Cicely died at the Castle in 1495, and that must have been a very black year in local history. The town’s long, intimate link with the Royal Family was snapped. Berkhamsted was without a great house and a great lord or lady. The large domestic staff was disbanded and many a faithful servant must have been unemployed. Of course, work in the fields and in the park continued. In 1502 the underkeeper at Berkhamsted sent a buck to Windsor for Cicely’s granddaughter, Henry VII’s queen, to whom the Honour and Manor of Berkhamsted was granted. But the first Tudor queen probably never came to Berkhamsted. Neither did Katherine of Aragon, Anne Boleyn and Jane Seymour, three of Henry VIII’s wives, to whom the Honour was also granted.
A Heap of Stones
After the death of Cicely, nearly a century elapsed before Berkhamsted Place was built, and by that time the Castle was in an advanced state of ruin. Camden, early in the 17th century, saw the damage wrought by Carey’s masons and said the Castle was a heap of stones and ruined walls. A survey of the same period tells us that Carey “hath builded certaine howses fir his necessary use, within the p’cincte of the said Castle.” As we know from the plan [printed in June 1967], a brewhouse, a stable and what seems to have been a lodge had been built in the arena.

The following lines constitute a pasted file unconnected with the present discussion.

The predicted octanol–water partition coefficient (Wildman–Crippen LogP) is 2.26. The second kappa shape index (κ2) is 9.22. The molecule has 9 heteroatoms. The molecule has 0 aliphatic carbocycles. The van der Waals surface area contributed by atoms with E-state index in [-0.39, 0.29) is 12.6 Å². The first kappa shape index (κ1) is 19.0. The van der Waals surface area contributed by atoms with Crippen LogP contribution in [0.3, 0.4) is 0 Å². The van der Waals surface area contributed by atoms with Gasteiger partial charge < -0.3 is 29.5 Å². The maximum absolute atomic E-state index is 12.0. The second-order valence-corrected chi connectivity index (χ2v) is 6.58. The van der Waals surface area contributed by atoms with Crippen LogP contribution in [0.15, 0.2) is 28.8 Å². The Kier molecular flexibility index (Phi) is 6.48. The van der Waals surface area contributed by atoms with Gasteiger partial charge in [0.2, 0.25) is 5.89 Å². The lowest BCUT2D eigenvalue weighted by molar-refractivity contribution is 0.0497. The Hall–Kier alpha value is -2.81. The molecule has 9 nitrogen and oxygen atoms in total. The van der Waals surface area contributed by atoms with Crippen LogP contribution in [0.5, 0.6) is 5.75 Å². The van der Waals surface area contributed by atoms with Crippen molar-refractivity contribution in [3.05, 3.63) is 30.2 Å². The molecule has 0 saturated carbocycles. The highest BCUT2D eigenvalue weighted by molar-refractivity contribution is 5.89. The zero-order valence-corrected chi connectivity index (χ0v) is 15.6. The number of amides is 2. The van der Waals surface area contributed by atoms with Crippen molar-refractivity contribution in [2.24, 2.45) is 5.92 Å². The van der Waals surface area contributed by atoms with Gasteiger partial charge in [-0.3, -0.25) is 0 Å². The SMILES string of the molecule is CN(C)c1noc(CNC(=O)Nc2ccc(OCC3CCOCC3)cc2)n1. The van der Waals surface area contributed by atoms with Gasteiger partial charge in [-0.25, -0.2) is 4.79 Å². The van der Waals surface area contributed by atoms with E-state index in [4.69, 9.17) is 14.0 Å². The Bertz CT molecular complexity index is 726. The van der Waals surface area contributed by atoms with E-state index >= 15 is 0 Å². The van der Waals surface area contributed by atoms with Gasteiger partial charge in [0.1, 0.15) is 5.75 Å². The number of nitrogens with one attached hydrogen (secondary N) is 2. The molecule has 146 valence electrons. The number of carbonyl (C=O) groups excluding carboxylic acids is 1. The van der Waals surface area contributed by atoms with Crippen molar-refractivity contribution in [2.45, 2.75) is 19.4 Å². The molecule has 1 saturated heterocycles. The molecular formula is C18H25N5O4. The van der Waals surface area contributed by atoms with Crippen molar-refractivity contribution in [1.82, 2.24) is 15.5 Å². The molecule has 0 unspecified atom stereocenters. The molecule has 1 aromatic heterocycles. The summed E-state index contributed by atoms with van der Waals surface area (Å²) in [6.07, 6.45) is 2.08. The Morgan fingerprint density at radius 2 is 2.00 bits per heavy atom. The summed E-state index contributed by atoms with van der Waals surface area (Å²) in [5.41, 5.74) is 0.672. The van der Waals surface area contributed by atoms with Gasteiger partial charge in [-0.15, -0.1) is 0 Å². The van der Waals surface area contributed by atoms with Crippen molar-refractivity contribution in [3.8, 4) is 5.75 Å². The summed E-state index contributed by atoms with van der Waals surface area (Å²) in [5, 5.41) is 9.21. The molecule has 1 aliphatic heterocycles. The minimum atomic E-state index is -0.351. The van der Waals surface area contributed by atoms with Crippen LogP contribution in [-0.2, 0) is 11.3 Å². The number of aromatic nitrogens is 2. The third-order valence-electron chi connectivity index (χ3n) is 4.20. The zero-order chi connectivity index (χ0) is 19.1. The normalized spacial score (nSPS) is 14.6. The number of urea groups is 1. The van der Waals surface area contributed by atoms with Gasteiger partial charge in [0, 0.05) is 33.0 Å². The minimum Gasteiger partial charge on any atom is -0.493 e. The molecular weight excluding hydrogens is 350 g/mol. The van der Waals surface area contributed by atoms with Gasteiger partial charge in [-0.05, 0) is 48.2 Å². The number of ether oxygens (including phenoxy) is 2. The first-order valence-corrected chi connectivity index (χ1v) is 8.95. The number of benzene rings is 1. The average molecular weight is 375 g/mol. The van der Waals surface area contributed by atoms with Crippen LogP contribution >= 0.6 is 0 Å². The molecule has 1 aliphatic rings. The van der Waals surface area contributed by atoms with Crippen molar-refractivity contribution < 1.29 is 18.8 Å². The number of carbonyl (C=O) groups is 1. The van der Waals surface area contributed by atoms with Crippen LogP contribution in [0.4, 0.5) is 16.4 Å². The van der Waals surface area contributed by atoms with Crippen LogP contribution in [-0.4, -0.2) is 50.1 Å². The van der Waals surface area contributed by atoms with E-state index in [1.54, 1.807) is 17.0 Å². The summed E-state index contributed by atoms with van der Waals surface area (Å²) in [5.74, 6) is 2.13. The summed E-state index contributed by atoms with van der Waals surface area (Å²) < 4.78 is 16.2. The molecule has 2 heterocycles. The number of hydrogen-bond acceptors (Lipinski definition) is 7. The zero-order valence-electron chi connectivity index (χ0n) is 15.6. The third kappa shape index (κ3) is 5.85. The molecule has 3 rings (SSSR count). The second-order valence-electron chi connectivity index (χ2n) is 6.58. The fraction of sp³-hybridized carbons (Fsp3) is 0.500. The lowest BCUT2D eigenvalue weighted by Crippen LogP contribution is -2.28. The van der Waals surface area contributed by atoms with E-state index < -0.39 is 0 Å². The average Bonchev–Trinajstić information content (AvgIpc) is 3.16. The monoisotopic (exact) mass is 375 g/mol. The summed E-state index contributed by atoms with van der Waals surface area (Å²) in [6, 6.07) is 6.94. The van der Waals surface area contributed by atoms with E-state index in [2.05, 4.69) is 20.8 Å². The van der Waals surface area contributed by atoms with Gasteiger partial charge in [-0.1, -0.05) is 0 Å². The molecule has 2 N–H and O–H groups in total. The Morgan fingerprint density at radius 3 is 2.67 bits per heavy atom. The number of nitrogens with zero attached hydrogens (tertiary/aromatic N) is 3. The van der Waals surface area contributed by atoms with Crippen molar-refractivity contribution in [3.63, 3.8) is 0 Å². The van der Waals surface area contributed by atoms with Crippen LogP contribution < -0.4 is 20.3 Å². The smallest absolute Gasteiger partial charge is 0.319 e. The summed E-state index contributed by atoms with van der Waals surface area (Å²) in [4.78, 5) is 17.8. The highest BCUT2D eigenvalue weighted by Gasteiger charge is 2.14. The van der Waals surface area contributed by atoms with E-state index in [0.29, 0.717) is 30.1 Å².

In 1728 Salmon described the Castle as “a building with most of the outer walls and chimneys remaining, and all the windows opening to the inside.” Stukeley (1776) agreed that the windows looked inwards and said that the chapel seemed to have stood near the west wall, where there were signs of a staircase. Even those traces had gone by 1855, when our local historian Cobb wrote: “Windows, chimneys and staircases there are none. Walls there certainly are, but so hopelessly ruinous that the remains do little more than mark their original site.”
Orchard and Pasture
An orchard in the arena, shown in the plan of 1607, survived until the 19th century. In 1811 Dugdale wrote: ‘The inner court is now an orchard; the outer court is cultivated as a farm; and a small cottage with a few outbuildings, now occupies a portion of the ground once occupied by princes and sovereigns.’